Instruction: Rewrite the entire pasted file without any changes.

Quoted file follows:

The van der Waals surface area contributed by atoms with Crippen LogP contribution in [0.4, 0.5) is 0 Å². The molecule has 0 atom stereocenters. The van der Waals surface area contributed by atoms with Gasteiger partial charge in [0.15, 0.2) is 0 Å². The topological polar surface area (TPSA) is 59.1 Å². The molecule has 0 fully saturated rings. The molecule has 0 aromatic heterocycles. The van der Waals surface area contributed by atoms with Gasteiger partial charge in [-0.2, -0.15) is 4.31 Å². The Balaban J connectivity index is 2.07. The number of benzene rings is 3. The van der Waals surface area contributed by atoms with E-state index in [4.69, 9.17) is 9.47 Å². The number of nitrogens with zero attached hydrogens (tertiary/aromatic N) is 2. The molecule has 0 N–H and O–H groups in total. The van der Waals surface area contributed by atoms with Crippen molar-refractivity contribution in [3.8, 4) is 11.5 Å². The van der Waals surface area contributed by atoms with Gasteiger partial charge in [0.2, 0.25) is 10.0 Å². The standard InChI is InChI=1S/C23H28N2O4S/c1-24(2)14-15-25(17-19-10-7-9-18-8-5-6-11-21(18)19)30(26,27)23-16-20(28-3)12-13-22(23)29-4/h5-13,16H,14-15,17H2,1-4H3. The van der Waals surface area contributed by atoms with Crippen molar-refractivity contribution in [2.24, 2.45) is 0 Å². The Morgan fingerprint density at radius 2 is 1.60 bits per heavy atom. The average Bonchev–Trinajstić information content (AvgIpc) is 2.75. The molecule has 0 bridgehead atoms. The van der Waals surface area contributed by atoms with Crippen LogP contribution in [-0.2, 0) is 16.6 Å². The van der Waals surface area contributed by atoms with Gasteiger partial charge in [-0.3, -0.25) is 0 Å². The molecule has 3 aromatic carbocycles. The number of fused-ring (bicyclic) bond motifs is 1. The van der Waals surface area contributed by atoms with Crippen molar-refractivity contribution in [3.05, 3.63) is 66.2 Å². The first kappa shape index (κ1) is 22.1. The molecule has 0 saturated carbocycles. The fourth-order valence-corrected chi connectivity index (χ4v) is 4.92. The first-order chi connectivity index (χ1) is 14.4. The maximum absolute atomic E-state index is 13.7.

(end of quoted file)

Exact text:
The van der Waals surface area contributed by atoms with Crippen LogP contribution in [0.4, 0.5) is 0 Å². The molecule has 0 atom stereocenters. The van der Waals surface area contributed by atoms with Gasteiger partial charge in [0.15, 0.2) is 0 Å². The topological polar surface area (TPSA) is 59.1 Å². The molecule has 0 fully saturated rings. The molecule has 0 aromatic heterocycles. The van der Waals surface area contributed by atoms with Gasteiger partial charge in [-0.2, -0.15) is 4.31 Å². The Balaban J connectivity index is 2.07. The number of benzene rings is 3. The van der Waals surface area contributed by atoms with E-state index in [4.69, 9.17) is 9.47 Å². The number of nitrogens with zero attached hydrogens (tertiary/aromatic N) is 2. The molecule has 0 N–H and O–H groups in total. The van der Waals surface area contributed by atoms with Crippen molar-refractivity contribution in [3.8, 4) is 11.5 Å². The van der Waals surface area contributed by atoms with Gasteiger partial charge in [0.2, 0.25) is 10.0 Å². The standard InChI is InChI=1S/C23H28N2O4S/c1-24(2)14-15-25(17-19-10-7-9-18-8-5-6-11-21(18)19)30(26,27)23-16-20(28-3)12-13-22(23)29-4/h5-13,16H,14-15,17H2,1-4H3. The van der Waals surface area contributed by atoms with Crippen molar-refractivity contribution in [2.24, 2.45) is 0 Å². The Morgan fingerprint density at radius 2 is 1.60 bits per heavy atom. The average Bonchev–Trinajstić information content (AvgIpc) is 2.75. The molecule has 0 bridgehead atoms. The van der Waals surface area contributed by atoms with Crippen LogP contribution in [-0.2, 0) is 16.6 Å². The van der Waals surface area contributed by atoms with Gasteiger partial charge in [-0.3, -0.25) is 0 Å². The molecule has 3 aromatic carbocycles. The number of fused-ring (bicyclic) bond motifs is 1. The van der Waals surface area contributed by atoms with Crippen molar-refractivity contribution in [3.05, 3.63) is 66.2 Å². The first kappa shape index (κ1) is 22.1. The molecule has 0 saturated carbocycles. The fourth-order valence-corrected chi connectivity index (χ4v) is 4.92. The first-order chi connectivity index (χ1) is 14.4. The maximum absolute atomic E-state index is 13.7.